That Which We Call ‘Black Rose’ Sounds So Sweet


Hil St. Soul
Black Rose / Shanachie / BUY

Soul music has this unparalleled and introspective nature to it–something that just makes it so smooth and beautiful you have to move your body. Hil St. Soul‘s new album, Black Rose , out last Tuesday on Shanachie, is no exception to this baby-making genre by any means. Even the queen herself would approve.

Black Rose takes soul, funk, R&B, and even hip hop into a new realm of modernity, specifically on “Wash Away,” where Hilary Lusaka’s gorgeous voice floats over a hook you just can’t get outta your head. She offers further advice on “Life,” and title track “Black Rose,” both uplifting and positive with a beat that makes you feel schooled better than Lauren Hill in the art of soul.

Snag a copy of the new record in stores and see for yourself how sweet it really is. Beware when you check out the mp3 below, we promise you’ll be hooked!

MP3: Hil St. Soul – Sweetest Days

N* Grandjean Carrying Stars On Debut


I’m always tentative when listening to a new artist, but my fears were abated as soon as the first few bars of “Heroes & Saints” began, because I just knew it was going to work. Like all the tracks on Grandjean‘s debut Carrying Stars, the music is deep, the lyrics clever, and the songs polished to a mirror shine with some of the best mixes I’ve heard in recent years. Excluding minor contributions from his friends Mikkel Lomborg & cellist Brit Bird, Grandjean plays all the instruments himself which simply shows he is a multi talented musician to boot.

Grandjean has already earned his reputation as an experienced man on the live scene, previously one of two singers in his former band Luke and collaborating with top producer and DJ Kenneth Badger on the internationally acclaimed album Fragments from a Space Cadet . Grandjean’s work has also received quite a lot of radio attention, frequently appearing on the playlists of P3, Denmark’s best known station. I don’t recommened stuff by principle…but check this out.

Re-Joyce for Diversity


Inspiration can come from just about anywhere, and in the case of Brit producer James Nichols, that “anywhere” happened to be a bookstore. Chamber Music is a collection of poems by Irish poet James Joyce, inspiring to the point of a media-crossing piece of work in Nichols’ eyes. He has put all 36 verses of Joyce’s work to music, in one handy-dandy compilation!

The album bears the same name as the book, and, naturally, there are a matching number of artists to “cover” those 36 verses, including Mercury Rev, Mike Watt, Virgin Passages, Flying Saucer Attack, and Sweet Trip, to name a few. The knockout punch comes from Peter Buck of R.E.M. and Lee Ranaldo of Sonic Youth, who add their expertise to the album, which definitely delivers in that vintage, 1907 Irish kind of way. Just ask Wired or NPR what they think about it, they’ll tell you.

Following in Joyce’s own wishes–he actually believed his poems were better suited for music–Nichols grants a gift that no other has attempted in full. Listen for a fusion of modern music and “songwriter” (never expected that title, did he?) Joyce’s lyrics and feel the steam it produces! Electronica versus folk versus pop/rock and whatever else you can imagine allows for a diversion from the norm that only a collision of literature and music can produce.

MP3: Virgin Passages – vi

Go! Get! Verbs!


Portland’s experimental avant-folk collective Au (pronounced ay-yoo) released Verbs this week, the declarative follow-up to their debut self-titled album which came out last year. The band is the brainchild of Luke Wyland, a multi-instrumentalist who released his own solo album PeaoftheSea under the simple moniker luc in 2005, and has since been expanding his musical landscapes with the addition of a full band and numerous guest artists.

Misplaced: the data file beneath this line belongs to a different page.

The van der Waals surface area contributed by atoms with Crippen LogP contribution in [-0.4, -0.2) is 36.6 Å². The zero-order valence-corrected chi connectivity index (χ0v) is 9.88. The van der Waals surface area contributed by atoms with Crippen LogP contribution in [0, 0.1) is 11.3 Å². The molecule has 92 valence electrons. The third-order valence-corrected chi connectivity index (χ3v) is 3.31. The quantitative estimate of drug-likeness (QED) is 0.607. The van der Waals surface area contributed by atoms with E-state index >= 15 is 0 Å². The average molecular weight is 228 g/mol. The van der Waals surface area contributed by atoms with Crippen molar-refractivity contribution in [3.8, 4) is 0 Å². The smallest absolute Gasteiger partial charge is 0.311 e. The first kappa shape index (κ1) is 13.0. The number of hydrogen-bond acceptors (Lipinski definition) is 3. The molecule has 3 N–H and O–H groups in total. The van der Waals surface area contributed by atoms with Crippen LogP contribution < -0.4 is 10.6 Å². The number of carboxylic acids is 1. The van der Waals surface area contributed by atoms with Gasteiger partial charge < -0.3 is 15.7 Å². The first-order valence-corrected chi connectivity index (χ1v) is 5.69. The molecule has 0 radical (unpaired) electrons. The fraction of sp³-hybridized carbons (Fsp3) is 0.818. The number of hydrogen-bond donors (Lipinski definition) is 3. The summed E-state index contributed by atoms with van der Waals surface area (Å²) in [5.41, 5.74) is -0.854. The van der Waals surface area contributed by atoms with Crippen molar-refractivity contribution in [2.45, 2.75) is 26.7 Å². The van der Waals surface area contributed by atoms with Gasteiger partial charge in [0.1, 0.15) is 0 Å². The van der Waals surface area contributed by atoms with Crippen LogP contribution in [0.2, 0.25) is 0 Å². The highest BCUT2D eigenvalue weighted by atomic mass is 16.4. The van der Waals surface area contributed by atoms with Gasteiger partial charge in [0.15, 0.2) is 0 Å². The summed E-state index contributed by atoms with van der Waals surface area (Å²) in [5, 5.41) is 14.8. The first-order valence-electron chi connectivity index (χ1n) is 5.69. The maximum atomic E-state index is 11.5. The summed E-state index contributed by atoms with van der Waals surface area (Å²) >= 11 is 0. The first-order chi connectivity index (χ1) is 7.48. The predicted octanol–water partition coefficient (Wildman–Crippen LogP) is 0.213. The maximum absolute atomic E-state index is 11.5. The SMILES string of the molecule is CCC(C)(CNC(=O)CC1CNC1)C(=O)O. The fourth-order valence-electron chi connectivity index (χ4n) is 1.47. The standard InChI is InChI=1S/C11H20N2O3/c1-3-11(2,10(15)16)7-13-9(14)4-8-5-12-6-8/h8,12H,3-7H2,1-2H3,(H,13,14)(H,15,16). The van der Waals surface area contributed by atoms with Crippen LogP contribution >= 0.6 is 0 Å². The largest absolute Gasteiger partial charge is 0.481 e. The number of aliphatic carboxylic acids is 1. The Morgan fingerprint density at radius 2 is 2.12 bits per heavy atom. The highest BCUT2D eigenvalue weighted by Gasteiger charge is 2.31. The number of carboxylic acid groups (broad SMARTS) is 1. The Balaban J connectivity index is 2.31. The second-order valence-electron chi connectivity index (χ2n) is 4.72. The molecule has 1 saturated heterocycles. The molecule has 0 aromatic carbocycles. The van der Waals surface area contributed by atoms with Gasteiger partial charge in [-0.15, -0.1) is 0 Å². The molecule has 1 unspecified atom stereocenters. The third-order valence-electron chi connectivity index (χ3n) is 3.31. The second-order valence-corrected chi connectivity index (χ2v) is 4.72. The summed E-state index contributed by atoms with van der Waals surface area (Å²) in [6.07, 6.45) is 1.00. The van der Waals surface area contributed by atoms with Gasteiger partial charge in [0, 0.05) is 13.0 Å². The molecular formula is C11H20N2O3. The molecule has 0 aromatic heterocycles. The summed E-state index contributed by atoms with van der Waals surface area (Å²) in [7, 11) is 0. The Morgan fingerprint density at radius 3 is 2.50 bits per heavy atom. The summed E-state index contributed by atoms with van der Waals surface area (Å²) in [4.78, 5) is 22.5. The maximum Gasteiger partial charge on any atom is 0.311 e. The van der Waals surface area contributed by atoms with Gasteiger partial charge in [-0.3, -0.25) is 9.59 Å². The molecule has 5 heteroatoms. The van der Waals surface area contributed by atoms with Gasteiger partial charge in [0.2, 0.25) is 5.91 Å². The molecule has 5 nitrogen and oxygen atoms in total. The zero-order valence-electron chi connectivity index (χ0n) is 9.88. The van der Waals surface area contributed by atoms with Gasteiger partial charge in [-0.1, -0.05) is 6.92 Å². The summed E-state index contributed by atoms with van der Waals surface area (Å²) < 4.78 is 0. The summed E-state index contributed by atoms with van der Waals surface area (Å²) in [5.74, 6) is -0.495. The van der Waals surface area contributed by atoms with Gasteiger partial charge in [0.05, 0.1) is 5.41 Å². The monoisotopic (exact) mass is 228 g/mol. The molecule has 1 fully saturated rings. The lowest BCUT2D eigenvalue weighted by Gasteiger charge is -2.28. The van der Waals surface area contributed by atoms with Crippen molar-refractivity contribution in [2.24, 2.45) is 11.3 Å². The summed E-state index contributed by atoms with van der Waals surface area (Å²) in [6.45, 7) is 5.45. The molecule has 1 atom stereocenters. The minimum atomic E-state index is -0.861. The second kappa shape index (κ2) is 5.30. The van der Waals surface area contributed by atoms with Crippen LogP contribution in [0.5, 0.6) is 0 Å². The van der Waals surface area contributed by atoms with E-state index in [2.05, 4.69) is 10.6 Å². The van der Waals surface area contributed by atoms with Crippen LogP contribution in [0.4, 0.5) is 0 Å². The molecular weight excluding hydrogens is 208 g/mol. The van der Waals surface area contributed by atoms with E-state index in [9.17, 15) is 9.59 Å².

Verbs features vocal appearances by Sarah Winchester (A Weather) and Becky Dawson (Ah Holly Fam’ly, Saw Whet), and over twenty more Northwestern musicians drop in to lend a hand, including members of Paranthetical Girls and Yellow Swans. The album was tracked at Portland’s Type Foundry Studios over three days, and Wyland did further recording at his home attic studio over the next two months. Brooklyn’s own Aagoo Records is releasing it.

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“Sorry, I Thought I Was Gonna Puke…”


In the intimate surroundings of the Old Queen’s Head pub in London, UK, Brendan Campbell announced to the crowd with his soft Glaswegian tones that he wasn’t feeling too great. Seconds earlier, he’d stopped singing a few seconds into his fourth song of the evening, “Venice”.

Watching a musician concentrate on stage is far from a new phenomenon. However, seeing someone focused on forcing back the contents of their stomach back down their throat can be classed as pretty damn rock ‘n’ roll.

Stomach ulcers aside, Brendan battled on through the pain barrier and still achieved the stunning vocal harmonies that he is becoming much feted for. His lyrical talent leads to inevitable yet enviable comparisons with the likes of Bob Dylan and Elliott Smith.

The lyrics of his dreamy first single, Burgers and Murders, highlight not just his ability but also his sense of humour – ‘Speak to the pigeons/maybe they speak Turkish too’. His guitar strumming also mirrors his vocal ability – it’s of exceptional quality with an impressive pace.

Fittingly, Campbell closes his set with “Mr. Robinson” – the final song on his recent debut release, the Twilight Bird EP, which is available now from digital retailers. It’s a beautiful record that uses the lack of post-production as an asset rather than a flaw.

Many singer/songwriters before him have attempted to create a marriage of convincing lyrics and catchy harmonies, yet Campbell appears to be well on his way to mastering the art – he just might need some painkillers.

MP3: Brendan Campbell – Burgers and Murders